There are all types of desks, control surfaces, keyboards, chairs, and other equipment to spend money on, but the REALLY important thing is your monitor.  After all, color correction is all about making your image "LOOK GOOD" right?  So you need a monitor that will show you how the image ACTUALLY looks.  Pro monitors can be calibrated so that whites look white, blacks look black, and all the colors in between are represented in their true glory.

We use the Eizo ColorEdge, which has quickly become one of our most cherished pieces of equipment.  It even has a built in colorimeter that will make sure it looks good all the time.

If you don't have cash for a good monitor, you can probably guess at your colors, view them on several devices and tweak accordingly, but when you're on a deadline, you just don't have time for that.  A good monitor will show you how your image REALLY looks and that's super important.

TIP 4: Know Your Workflow

You ever get halfway done painting something and realize you're out of paint?  It sucks.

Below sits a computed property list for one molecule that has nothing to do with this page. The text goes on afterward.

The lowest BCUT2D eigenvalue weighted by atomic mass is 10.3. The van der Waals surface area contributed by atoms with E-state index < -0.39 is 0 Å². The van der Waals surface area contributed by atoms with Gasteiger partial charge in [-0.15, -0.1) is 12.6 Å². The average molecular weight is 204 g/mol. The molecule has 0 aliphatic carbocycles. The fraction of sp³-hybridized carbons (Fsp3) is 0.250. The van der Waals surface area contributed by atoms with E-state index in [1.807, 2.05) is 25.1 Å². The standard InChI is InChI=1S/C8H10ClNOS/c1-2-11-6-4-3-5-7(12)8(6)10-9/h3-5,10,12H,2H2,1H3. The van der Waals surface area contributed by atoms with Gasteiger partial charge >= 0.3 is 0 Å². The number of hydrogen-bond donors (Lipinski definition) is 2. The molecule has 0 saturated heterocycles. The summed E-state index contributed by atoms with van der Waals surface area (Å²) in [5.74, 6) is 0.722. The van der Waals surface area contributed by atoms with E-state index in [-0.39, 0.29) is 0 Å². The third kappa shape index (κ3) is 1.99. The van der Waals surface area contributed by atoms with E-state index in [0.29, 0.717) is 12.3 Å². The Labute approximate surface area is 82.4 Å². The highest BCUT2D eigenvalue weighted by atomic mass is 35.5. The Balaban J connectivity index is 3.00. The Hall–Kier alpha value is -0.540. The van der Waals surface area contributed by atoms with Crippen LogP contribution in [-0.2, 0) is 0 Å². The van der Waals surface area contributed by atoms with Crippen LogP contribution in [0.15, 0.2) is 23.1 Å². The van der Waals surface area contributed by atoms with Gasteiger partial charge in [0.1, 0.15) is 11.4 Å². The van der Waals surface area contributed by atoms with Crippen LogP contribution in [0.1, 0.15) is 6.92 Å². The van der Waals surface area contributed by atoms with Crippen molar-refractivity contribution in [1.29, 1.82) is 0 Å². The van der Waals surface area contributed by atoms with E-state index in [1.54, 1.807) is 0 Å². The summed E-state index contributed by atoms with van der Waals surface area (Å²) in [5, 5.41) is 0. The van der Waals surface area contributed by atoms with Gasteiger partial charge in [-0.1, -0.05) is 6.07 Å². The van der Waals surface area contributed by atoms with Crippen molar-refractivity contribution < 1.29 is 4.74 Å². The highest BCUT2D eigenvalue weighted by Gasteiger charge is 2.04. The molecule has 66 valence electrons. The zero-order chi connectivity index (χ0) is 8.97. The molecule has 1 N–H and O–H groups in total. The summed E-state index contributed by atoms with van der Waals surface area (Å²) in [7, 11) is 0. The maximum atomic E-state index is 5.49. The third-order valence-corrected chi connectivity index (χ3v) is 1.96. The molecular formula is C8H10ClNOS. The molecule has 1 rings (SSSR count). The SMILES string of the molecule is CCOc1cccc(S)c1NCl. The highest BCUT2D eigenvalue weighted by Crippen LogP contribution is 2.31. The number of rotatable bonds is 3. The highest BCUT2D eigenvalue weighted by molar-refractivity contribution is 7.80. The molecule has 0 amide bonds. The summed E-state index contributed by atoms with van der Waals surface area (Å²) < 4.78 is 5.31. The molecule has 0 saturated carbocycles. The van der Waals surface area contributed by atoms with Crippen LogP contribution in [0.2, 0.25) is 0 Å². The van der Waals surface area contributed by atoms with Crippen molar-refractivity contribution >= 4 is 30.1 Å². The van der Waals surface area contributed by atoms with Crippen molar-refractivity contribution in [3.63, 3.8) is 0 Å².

Just like you want to make sure you have plenty of materials for a painting project, you want to make sure you have a color workflow that actually works for you.  There's nothing worse then being faced with a deadline and you're panicking trying to figure out why your project won't open.

Trust me on this one, before you even start a project, shoot a test with the same type of camera, and take a simple clip ALL THE WAY through your workflow.  From shoot to edit to color to final render.  You might just discover an even better way to finish your project just by having the play time.

TIP 5: Take Breaks

Real simply, your eyes adjust to color.  99.9 Percent of the time that's ok.  When you're doing color correction, it's bad.   If you stare at an image long enough a cyan can appear white, greys can appear black, and you can all out convince yourself that a shot looks great even when it doesn't.  

Take breaks at least every hour or so, get some coffee, come back to your shots and look at them again.  You'll be surprised at how often you'll ask yourself "What was I thinking?"

TIP 6: Watch It Everywhere